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SAST vs DAST vs OAST

The two most prominent approaches to application security testing are Static Application Security Testing (SAST) and Dynamic Application Security Testing (DAST). While both play critical roles in identifying vulnerabilities, there’s a growing consensus in the cybersecurity community about the benefits of DAST when combined with Out-of-Band Application Security Testing (OAST). This article compares SAST, DAST, and OAST, while describing how DAST working together with OAST can paint the most comprehensive picture of a web application’s risk posture. 

SAST

Static Application Security Testing (SAST) examines source code at a fixed point in time. It is a “white-box” testing method that analyzes an application from the inside out, checking the codebase for security flaws without executing the code. 

Benefits of SAST:

  • Early Detection: Identifies vulnerabilities early in the development cycle. 
  • Comprehensive Code Coverage: Scans the entire codebase, including areas that might be missed during manual review. 
  • Language Specific: Customized to understand specific programming languages deeply.
 

Limitations of SAST: 

  • False Positives: The level of detail from SAST scanners generally leads to noisy results, generating false positives that require manual validation to prove they aren’t real vulnerabilities. This takes away time that could be spent on business or internal IT projects. If not, false positive results can be noisy and annoy developers! 
  • False Negatives/Limited runtime Analysis: Cannot identify issues that only appear during an application’s execution. 
  • Legacy technology: May struggle to keep pace with the latest frameworks and languages, due to the specificity of SAST scanners.
 

DAST

Dynamic Application Security Testing (DAST) is a “black-box” technique that tests an application from the outside during runtime. It is designed to simulate the POV of a hacker trying to exploit vulnerabilities in web applications. DAST can be deployed in production or pre-production environments.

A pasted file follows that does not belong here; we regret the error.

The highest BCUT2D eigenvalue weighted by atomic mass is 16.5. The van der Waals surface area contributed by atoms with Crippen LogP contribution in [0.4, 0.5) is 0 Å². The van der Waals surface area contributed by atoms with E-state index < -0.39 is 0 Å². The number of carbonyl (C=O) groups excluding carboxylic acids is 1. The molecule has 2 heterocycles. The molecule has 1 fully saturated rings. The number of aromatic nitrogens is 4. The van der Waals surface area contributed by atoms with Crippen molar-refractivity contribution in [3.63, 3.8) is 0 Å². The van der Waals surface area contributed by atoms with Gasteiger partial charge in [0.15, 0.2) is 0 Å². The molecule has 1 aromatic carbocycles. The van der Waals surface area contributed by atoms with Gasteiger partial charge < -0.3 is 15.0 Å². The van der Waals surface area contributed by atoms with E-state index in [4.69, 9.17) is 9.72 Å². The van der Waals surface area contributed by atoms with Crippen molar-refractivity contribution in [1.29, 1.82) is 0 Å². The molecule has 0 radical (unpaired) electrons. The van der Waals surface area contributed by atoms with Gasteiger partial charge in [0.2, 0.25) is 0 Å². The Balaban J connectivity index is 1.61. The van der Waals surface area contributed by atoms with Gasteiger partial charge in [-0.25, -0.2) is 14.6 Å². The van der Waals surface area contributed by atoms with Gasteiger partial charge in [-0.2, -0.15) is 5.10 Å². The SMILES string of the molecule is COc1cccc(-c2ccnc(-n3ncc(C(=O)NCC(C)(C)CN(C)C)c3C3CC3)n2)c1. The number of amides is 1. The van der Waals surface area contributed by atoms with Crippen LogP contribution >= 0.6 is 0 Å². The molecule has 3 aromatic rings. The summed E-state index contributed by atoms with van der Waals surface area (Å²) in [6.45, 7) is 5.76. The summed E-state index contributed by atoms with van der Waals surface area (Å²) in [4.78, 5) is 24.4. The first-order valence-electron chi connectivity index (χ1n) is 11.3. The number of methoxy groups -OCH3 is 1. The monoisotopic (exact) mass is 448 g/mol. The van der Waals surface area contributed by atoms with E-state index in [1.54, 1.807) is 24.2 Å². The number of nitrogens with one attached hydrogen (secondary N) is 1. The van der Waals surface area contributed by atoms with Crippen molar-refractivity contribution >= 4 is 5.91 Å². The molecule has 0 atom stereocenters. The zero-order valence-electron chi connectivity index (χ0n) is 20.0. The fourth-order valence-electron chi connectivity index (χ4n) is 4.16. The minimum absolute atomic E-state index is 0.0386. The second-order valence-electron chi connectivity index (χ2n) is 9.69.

Benefits of DAST: 

  • Real-world Attack Simulation: Detects external attack surface vulnerabilities that only appear when the application is running. 
  • Language Agnostic: Works independently of the programming language, making it versatile for large enterprises with thousands of web applications. 
  • Identification of Runtime Issues: Catches problems related to authentication, session management, and more. 
  • Accurate results: DAST produces results with high accuracy and with very few false positives 

 

Limitations of DAST: 

  • False positives/negatives: DAST is not ideal for discovering blind vulnerabilities or asynchronous bugs, but these weaknesses can be shored up by employing OAST.  – “Good” DAST should generally require validation to reduce noise again. 
  • Limited Code Visibility: Cannot pinpoint the exact location in the code where the vulnerability exists.
 

OAST 

Out-of-band Application Security Testing (OAST) detects vulnerabilities that are not observable in standard responses from the tested application. OAST works by sending an attack payload that causes an interaction with a monitored external system sitting outside the target domain. The response received by an external system to the initial attack payload determines whether a vulnerability was discovered. DAST provides a realistic snapshot of an application’s security posture in production, but its capabilities are significantly enhanced when combined with OAST.  

Benefits of OAST: 

  • Detection of Hidden Vulnerabilities: Ideal for identifying complex security issues, such as blind SQL injection, Server-side request forgery (SSRF) or OS Code Injection. 
  • Zero Day Coverage: SAST and DAST scanners typically rely on vulnerability signatures or patterns. OAST utilizes vulnerability signatures but also detects unusual responses that might indicate the presence of a zero-day vulnerability. 
  • The infamous Log4Shell vulnerability was discovered by capturing a DNS A request using out-of-band techniques. 
  • Identify Attack Surface: OAST can identify vulnerabilities in complex applications that include distributed architectures and microservices. It can even test APIs, whose vulnerabilities are becoming an increasingly popular attack vector.
 

Conclusion 

SAST is ideal for early codebase analysis, while DAST excels in simulating real-world attack scenarios. SAST is a necessary tool for debugging before deploying a web application, but it doesn’t offer continuous coverage of your production environment or the ability to detect Runtime issues. Combining DAST with OAST offers a more comprehensive and actionable approach to security testing once an application has been deployed. OAST is particularly effective in detecting and addressing complex vulnerabilities like blind vulnerabilities, which might otherwise go unnoticed by traditional application security testing methods. DAST provides highly accurate results, where you can be sure the vulnerabilities being discovered are real. As cybersecurity threats grow more sophisticated, the integration of DAST with OAST represents a proactive trend in application security, ensuring more secure and resilient applications in an increasingly digital world.